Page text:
The things is, besides that it does have a quite a mix of pleasant elements – that Strathisla nuttiness against coffee cake, stewed fruit and apples. It manages to mix the heavier and slightly oily highland notes with the light Speyside sweetness.

Also for a 40% abv whisky it really can cope with a lot of water, doing so does bring out a touch of odd alcohol notes, but in general significantly improves it. It makes much more coffee cake like, more robust yet , in general, smoother feeling. Here it is a solid coffee and nutty whisky, with most of the rough elements taken out. In fact, as the vanilla comes out it starts to remind me of Nanaimo bars from Vancouver – which is awesome. So, in general, it is good; plays well with water, but neat it has far more rough notes than you would expect at this price point.

So, it lives up to my memories in the high points, but is a tad rough at the edges.

Background: A bit of a call to the past today. I grabbed a bottle of this back in my early whisky days from a duty free. I had decided to try something a bit more expensive than my usual fare and this was it. A lot cheaper back in those days though. Anyway, I saw this miniature in Independent Spirit and decided to give it a try for old times sake. Though admittedly this way you mostly pay for the ceramic packaging. A bit excessive for a mini, no? Anyway, drunk while listening to even more Napalm Death.

Carn Mor Vintage Collection Macduff 1991

Carn Mor Vintage Collection: Macduff 1991 (Scottish Speyside Single Malt Whisky: 21 year: 46% ABV)

Visual: Honeyed gold.

Viscosity: Fast thick streaks.

Nose: Heather fields. Brick dust. Water emphasises the heather.

Body: Vanilla. Smooth. Brick dust. Orange crème notes. Notable alcohol despite the smooth feel. Water adds honey, more sweet orange and sour berries.

Finish: Sour cranberries. Honey. Brick dust. Alcohol numbing. Water emphasise honey and smoothens.

Conclusion: Well, this is whisky. That is a statement that however should not be mistaken for the similar “This is Whisky!” – I am not indicating an exemplar, merely that there is not much I can say about this beyond its base whiskyness. Just thought I should clear up that potential confusion.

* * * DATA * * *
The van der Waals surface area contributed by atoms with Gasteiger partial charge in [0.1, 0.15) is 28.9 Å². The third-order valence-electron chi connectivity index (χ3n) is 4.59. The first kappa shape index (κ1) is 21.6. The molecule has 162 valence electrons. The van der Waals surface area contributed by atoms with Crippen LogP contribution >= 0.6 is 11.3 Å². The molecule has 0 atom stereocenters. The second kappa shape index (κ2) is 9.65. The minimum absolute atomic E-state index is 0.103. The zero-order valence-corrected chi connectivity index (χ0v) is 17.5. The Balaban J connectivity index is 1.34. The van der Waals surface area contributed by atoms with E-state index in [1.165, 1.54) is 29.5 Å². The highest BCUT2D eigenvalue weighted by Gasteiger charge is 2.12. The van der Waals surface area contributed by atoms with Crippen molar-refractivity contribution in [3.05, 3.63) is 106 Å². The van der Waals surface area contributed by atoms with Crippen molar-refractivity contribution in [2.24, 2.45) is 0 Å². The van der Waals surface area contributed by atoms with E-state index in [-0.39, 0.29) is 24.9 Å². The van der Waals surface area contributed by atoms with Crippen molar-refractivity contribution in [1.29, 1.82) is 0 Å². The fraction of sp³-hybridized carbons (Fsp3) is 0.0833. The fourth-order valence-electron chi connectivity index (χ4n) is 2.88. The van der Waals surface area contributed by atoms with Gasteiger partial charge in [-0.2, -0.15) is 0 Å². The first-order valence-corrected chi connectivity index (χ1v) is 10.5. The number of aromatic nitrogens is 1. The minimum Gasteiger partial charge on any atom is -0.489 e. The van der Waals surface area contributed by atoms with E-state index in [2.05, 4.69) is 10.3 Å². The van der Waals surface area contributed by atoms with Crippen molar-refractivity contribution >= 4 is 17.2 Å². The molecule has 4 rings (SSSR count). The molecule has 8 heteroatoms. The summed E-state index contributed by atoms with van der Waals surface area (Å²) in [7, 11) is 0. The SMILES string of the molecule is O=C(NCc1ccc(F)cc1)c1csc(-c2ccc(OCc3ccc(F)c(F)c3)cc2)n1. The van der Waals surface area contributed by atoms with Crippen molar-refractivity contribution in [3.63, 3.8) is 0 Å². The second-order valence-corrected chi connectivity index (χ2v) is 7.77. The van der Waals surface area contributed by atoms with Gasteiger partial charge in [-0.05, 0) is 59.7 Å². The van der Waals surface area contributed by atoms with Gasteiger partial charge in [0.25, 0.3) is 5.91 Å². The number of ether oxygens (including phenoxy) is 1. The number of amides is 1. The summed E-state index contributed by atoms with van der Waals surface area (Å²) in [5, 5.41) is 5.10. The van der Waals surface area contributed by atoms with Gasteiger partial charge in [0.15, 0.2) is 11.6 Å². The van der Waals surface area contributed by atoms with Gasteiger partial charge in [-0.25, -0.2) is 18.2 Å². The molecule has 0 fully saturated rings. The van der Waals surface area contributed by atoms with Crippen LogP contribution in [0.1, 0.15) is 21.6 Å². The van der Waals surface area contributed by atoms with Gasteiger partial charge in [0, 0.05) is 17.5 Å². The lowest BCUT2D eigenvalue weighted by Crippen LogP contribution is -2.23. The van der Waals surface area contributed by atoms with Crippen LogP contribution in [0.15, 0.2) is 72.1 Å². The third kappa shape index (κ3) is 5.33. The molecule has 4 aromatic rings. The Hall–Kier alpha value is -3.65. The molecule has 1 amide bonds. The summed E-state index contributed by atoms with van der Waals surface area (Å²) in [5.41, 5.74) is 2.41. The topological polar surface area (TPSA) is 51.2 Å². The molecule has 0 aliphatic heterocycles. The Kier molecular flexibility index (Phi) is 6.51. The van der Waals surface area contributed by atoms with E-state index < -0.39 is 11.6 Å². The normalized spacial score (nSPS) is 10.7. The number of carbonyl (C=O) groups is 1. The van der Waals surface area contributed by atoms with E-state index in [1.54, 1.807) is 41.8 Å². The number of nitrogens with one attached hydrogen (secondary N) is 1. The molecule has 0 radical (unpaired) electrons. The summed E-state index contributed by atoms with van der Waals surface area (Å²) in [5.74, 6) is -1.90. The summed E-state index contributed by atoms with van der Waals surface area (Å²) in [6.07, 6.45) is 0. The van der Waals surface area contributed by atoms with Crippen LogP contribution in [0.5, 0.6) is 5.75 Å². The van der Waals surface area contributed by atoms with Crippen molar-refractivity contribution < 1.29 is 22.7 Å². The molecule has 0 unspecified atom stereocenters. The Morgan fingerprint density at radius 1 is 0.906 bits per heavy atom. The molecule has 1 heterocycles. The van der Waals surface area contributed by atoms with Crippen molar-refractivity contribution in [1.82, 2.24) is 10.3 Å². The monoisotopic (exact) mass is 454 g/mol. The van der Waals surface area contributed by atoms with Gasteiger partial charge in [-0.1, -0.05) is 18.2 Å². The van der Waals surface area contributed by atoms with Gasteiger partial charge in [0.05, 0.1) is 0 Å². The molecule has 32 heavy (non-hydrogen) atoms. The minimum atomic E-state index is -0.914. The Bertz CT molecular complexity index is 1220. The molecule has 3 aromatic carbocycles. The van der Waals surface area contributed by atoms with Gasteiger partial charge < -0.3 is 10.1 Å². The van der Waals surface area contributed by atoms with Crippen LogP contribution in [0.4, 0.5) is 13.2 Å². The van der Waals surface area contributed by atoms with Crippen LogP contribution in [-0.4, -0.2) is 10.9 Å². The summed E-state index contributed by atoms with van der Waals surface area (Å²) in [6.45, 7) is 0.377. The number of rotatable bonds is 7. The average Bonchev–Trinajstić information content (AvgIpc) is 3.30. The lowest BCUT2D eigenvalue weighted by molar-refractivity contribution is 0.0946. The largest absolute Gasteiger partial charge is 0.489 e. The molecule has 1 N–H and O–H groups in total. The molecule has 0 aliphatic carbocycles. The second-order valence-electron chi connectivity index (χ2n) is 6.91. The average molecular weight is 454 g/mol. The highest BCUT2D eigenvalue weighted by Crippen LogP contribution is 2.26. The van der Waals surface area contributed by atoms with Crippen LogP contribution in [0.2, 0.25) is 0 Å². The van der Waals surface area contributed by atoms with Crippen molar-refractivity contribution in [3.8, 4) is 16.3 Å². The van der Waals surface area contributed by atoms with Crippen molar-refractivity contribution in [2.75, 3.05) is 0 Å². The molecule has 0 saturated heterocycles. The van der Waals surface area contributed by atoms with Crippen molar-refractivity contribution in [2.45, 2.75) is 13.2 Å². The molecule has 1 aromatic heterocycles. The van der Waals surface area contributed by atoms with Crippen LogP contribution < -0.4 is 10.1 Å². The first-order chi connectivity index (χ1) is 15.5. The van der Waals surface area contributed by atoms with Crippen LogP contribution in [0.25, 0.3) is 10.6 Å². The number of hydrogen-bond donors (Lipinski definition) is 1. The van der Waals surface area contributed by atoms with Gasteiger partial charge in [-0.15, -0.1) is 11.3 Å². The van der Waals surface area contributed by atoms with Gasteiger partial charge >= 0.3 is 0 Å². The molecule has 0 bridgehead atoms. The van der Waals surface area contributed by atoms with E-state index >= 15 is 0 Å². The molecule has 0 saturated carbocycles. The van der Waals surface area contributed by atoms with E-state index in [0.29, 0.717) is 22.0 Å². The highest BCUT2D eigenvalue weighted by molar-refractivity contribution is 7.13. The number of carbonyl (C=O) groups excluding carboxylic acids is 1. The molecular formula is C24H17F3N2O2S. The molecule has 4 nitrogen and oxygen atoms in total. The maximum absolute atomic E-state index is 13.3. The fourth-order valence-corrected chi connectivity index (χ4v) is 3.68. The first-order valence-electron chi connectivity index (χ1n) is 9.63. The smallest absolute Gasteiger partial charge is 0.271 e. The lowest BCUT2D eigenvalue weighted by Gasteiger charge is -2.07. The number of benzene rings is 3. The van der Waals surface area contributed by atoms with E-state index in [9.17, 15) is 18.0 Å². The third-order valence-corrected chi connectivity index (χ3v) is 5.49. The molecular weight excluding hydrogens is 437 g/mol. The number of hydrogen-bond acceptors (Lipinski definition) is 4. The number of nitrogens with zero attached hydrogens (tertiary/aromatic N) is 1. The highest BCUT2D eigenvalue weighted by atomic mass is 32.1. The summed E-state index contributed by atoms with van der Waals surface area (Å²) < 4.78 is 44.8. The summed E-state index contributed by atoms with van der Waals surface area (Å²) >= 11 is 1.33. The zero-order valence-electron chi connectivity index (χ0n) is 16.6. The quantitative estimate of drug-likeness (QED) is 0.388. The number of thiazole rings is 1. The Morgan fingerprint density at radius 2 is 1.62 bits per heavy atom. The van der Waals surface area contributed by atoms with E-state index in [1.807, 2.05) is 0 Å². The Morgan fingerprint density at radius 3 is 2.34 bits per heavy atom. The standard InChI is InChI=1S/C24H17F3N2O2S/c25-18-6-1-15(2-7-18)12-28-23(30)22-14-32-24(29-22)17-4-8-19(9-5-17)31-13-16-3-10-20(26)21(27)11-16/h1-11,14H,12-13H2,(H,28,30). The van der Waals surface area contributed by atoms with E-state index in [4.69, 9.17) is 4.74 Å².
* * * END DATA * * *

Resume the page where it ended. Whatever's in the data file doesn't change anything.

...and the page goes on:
It has the base heather, honey and such that you can imagine as a default whisky kind of thing, but not much else. Actually, I tell a lie, it does have something else.

Brick dust.

The whole thing, despite being smooth of texture, tastes slightly gritty, like breathing in around the dust of a broken up brick. This is a twenty plus year aged single malt, yet for the gritty base character I could probably mistake it for a relatively cheap blend. Ok, that was overly harsh, it doesn’t have that cheap alcohol kick, and the texture is very much telling of the age but flavour wise it doesn’t bring much to the table.

This teams up with Tamdhu for aged expressions that fail to beat the standard expression of another distillery.

It is a bit of a duff one.

I am so sorry, so very sorry for that pun. But not sorry enough that I didn’t type it out. And post it.

Sorry.

Background: Bottled 2012. Macduff is also called the Glen Deveron for official bottling, which this is not. Glen Deveron is the better name in my opinion. Anyway this was picked up from Independent Spirit, I grabbed it as I have not tried anything from this distillery yet. Drunk while listening to more of Iron Maiden’s new album, it is definitely growing on me, but seems to work more as a album that any particular single.

Cambeltown Loch 21

Springbank: Campbeltown Loch 21 Year (Scottish Blended Campbeltown Whisky: 21 Years: 46% ABV)

Visual: Light yellow to grain.

Viscosity: Very slow thick streaks.

Nose: Clear lemon and heather. Vanilla. Husked grain. Water brings out a grassy character.

Body: Smooth. Spritzer undertone. Grassy. Some fire. Toffee. Water soothes the fire, adds custard sweetness, more grass and heather. Light smoke.

Finish: Warming and oaken. Malt drink touch. grassy. Fudge. Water builds fudge up, adds light rocks and light meat broth. Kaffir lime. Slight sprizty touch.

Conclusion: You know, I try to be an open minded fellow – I really do. I would even like to think I do ok at it – but it some ways I am old fashioned. For example I am generally a single malt guy. I have enjoyed vatted malts, blended whisky and single grain – but my go to is single malt. So I was interested, if a tad wary at a mix of single malt and single grain.

Now first impressions didn’t help here – it opened smooth, but quickly became fiery and the finish was mainly oaken. Of course, grain’s best friend is water, and so I held back final decision until I could add water.

It turns out they are still best buds.

Water really brings out the grassy Springbank character backed here by a smoother toffee and vanilla character than most Campbeltowns – which, based on experience, may be the influence of the Girvan Single Grain. With a bit more water you even get some smoke and a meaty broth character in the finish – which is why I guess it was Springbank used – the slightly peated malt I’m thinking.

Here, with the water, it is like a smoother and sweeter Springbank 10, which is the closest comparison. It benefits from light citrus notes added top and tail, very light as the main character is very recognise grassy Springbank.